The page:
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Three 44th Pursuit Squadron pilots among heroes at Pearl Harbor

44 FS

44th Fighter Squadron

44th Pursuit Squadron World War II-era patch

44th Pursuit Squadron World War II-era patch

KADENA AIR BASE, Japan -- Seventy years have passed since Dec. 7 brought the calamity of war to an American territory, which led to a four-year struggle and more than 418,500 American causalities.

Amidst the many heroic actions rendered by service members from all services that infamous Sunday morning, three Army Air Force pilots of the 18th Pursuit Group, 44th Pursuit Squadron attempted to get airborne to defend their country against a foreign foe.

Two of the three 44th pilots ultimately gave their lives, while their other wingman made a crash landing into the sea, surviving the ordeal but severely wounded. Today, on Kadena Air Base, the 44th Fighter Squadron pilots trace their proud lineage back to those three pilots and their comrades who were to fly and fight across the Pacific.

The 44th Pursuit Squadron was stationed at Bellows Field, Hawaii, when the Imperial Japanese Navy commenced its attack against American forces. Founded as a casual training camp on Aug. 7, 1941, to provide basic training for newly arrived casuals or recruits, Bellows Field was also home to the 86th Observation Squadron.

The 86th Observation Squadron had six O-47 observation monoplanes and two O-49 Vigilant light observation aircraft, in addition to one squadron of P-40 Warhawk fighter aircraft. The three 44th PS pilots, 2nd Lt. Hans C. Christiansen, 1st Lt. Samuel W. Bishop and 2nd Lt. George A. Whiteman, were at Bellows undergoing gunnery training on their P-40 Warhawks.

One of the objectives of the Imperial Japanese Naval Force was to annihilate land-based airpower on Oahu by seizing control of the air and coordinating with Japanese D3A Val dive bombers in attacks against Hickam, Wheeler, and other airfields. The Japanese achieved their tactical goal of total surprise.

The United States Army Air Forces initial response was slow, only to gain momentum as each explosion rocked Pearl Harbor. According to various sources, a little after dawn the acting first sergeant at Bellows Field "ran into the tent area to rouse the sleeping men" yelling that Kaneohe Naval Air Station, just a few miles north and west of Bellows, had been "blown to hell."

It was not until Hickam Field called Bellows Field at 8:10 a.m. requesting a fire truck to fight the flames already raging on Hickam that officials confirmed an attack was in progress. At 9 a.m. a lone Japanese fighter plane flew in over the ocean from the east firing at the tent area, followed by an attack of Japanese fighters in three formations from the north.

As field personnel rushed to disperse fuel and arm the 12 P-40 Warhawks lining the edge of Bellows Field runway, Christiansen was one of the first to reach his plane. However, as Christiansen started to get into the cockpit, enemy fire struck him in the back and he fell at the feet of his mechanic.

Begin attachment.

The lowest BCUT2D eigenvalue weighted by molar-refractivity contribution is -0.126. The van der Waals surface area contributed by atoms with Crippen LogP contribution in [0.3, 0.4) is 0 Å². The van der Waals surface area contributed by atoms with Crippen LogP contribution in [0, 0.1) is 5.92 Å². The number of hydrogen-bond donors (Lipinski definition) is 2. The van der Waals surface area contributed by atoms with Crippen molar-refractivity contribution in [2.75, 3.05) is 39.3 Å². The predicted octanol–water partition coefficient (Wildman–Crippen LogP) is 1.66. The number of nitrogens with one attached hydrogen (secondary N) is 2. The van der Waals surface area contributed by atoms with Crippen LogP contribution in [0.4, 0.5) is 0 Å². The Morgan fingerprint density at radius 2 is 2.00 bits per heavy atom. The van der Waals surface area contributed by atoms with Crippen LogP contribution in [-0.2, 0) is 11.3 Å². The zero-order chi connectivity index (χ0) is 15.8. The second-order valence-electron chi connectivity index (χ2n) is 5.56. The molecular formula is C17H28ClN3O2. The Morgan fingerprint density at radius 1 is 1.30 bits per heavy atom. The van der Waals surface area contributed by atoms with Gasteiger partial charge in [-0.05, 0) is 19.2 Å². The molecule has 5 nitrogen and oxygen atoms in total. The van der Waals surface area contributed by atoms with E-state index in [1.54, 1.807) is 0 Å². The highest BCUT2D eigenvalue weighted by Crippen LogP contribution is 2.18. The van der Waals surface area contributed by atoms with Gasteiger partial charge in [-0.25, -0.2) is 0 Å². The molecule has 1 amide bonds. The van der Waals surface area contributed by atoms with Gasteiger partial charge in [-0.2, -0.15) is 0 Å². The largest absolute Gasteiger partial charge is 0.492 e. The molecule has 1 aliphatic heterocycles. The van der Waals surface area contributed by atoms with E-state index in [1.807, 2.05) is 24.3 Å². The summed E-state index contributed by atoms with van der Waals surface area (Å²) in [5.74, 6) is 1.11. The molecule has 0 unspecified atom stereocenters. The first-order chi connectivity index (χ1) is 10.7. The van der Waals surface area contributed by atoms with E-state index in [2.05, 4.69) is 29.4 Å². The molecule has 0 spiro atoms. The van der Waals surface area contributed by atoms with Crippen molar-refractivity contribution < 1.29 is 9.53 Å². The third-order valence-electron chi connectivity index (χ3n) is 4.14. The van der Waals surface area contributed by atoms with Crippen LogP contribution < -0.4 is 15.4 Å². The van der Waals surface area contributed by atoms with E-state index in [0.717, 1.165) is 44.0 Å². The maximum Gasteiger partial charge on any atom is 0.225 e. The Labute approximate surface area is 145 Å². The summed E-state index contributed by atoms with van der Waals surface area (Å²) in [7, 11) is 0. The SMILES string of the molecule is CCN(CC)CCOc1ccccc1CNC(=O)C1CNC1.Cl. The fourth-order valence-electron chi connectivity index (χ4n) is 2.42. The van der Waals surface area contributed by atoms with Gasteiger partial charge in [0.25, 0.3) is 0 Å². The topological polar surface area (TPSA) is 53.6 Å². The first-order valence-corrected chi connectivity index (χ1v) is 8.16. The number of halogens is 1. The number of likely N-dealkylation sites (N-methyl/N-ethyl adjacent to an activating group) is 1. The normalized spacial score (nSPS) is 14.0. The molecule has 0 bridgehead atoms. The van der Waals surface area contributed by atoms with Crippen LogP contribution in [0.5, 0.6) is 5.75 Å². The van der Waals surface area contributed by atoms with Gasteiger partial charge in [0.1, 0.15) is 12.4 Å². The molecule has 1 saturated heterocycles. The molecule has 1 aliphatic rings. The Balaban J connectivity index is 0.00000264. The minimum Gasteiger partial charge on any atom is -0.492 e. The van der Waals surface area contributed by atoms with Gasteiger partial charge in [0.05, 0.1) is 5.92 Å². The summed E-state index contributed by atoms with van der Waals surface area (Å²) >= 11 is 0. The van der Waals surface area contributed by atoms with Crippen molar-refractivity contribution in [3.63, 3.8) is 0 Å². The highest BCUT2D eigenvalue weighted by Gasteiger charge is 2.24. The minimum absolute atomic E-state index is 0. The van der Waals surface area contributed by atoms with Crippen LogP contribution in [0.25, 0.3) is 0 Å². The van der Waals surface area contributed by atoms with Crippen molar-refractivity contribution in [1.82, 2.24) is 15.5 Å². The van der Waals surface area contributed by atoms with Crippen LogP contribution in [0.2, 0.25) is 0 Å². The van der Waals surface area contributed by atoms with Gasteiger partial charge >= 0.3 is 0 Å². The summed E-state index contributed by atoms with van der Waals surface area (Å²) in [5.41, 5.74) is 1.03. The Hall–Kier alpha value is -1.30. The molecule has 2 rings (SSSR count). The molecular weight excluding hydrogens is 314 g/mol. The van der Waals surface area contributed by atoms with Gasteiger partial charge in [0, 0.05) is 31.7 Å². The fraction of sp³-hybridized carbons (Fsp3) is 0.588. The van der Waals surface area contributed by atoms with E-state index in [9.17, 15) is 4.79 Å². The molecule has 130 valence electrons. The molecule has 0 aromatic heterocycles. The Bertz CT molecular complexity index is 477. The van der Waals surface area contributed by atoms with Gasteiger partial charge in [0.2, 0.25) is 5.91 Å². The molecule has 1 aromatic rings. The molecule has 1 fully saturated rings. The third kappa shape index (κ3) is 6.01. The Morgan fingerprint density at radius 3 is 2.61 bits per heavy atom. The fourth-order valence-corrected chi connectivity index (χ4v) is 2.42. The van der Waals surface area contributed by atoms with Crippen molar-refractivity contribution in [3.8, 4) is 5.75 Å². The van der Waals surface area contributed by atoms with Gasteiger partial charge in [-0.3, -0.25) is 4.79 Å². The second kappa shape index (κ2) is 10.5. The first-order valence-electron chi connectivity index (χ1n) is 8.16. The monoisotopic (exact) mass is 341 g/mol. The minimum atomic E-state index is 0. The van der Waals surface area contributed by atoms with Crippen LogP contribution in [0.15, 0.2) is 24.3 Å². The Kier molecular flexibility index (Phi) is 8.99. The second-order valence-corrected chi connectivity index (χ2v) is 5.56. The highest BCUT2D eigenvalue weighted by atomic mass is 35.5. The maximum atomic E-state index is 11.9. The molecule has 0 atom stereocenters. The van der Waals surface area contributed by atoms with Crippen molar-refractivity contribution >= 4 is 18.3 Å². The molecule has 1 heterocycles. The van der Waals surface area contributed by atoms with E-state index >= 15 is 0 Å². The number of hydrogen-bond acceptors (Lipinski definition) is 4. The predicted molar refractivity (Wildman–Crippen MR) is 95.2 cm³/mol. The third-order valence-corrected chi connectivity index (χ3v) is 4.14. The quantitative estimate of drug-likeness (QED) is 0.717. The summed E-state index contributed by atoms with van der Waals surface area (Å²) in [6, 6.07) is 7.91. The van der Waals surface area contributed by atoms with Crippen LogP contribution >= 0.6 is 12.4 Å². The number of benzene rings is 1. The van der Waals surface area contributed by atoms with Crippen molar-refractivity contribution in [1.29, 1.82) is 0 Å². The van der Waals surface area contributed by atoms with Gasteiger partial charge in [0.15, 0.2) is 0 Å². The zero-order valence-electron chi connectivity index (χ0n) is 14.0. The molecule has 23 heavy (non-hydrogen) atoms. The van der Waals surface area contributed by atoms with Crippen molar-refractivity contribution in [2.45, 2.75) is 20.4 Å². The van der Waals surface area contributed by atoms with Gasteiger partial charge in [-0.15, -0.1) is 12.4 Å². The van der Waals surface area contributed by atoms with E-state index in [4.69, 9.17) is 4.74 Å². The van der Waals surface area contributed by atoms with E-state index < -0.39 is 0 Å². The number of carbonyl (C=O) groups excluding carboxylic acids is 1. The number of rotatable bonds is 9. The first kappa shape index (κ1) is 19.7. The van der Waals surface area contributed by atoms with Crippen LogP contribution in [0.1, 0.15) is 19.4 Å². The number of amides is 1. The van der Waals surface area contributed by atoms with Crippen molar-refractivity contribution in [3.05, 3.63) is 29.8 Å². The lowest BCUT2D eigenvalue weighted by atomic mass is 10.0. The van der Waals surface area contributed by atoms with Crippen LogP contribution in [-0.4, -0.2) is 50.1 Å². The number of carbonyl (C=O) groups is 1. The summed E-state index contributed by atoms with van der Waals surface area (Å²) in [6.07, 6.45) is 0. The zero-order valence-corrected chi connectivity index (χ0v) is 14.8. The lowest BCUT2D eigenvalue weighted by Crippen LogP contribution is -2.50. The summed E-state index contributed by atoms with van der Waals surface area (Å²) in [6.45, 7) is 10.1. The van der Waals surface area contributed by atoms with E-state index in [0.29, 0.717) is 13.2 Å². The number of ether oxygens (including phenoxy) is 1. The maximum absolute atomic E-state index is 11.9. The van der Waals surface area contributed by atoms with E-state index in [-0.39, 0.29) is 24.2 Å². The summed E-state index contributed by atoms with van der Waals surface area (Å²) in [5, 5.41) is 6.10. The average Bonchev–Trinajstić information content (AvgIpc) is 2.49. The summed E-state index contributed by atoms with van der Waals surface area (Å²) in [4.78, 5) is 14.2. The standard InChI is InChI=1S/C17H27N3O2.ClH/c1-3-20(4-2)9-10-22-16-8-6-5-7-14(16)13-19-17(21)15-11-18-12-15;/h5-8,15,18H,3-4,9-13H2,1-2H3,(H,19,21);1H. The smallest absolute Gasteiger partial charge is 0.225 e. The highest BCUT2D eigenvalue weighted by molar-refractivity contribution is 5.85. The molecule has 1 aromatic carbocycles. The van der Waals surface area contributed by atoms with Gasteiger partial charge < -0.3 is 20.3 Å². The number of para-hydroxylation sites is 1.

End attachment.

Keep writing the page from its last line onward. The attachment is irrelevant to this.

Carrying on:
For his actions that day, Christiansen received the Silver Star for gallantry, the Purple Heart for wounds resulting in death, the American Defense Service Medal, the Asiatic-Pacific Campaign Medal, and the World War II Victory Medal.

The same morning, Whiteman drove from his room at the bachelor officer's quarters to Bellows Field. Upon arrival, Whiteman found the P-40s being readied for takeoff while Japanese fighters commenced strafing attacks. While his ground crew began loading ammunition onto his plane, Whiteman waved them off, jumped into the cockpit and immediately taxied for takeoff. As he began his takeoff run, two Japanese A6M Zero fighter aircraft spotted him and started their attack. Although Whiteman managed to get his plane airborne, he took heavy fire which hit the engine, wings and cockpit. The plane burst into flames and crashed at the end of the runway. Ground personnel attempted to remove Whiteman from the inferno, but were unable and Whiteman perished in the wreckage.

For his actions that day, Whiteman received the Silver Star for gallantry, the Purple Heart for wounds resulting in death, the American Defense Medal with foreign service clasp, the American Campaign Medal, the Asiatic-Pacific Campaign with one bronze star, and the World War II Victory Medal. On Dec. 3, 1955, Air Force Chief of Staff General Nathan Twining renamed Sedalia Air Force Base, Mo., after Whiteman in honor of his actions on Dec. 7, 1941.

Following Whiteman off the runway, Bishop managed to get his P-40 airborne, however he was unable to gain significant altitude before coming under attack by Zeros. Due to extensive damage to Bishop's plane and a bullet wound to his leg, he was forced to crash land into the sea. Swimming back to shore, Bishop survived the ordeal to fight another day and received a Silver Star for his actions. His citation read, Lieutenant Bishop's initiative, presence of mind, coolness under fire against overwhelming odds in his first battle, and determined action contributed to a large extent toward driving off this sudden enemy air attack.

Though the attack lasted only 15 minutes, the names of Christiansen, Bishop and Whiteman are now forever honored in the rolls of 44th Pursuit Squadron history.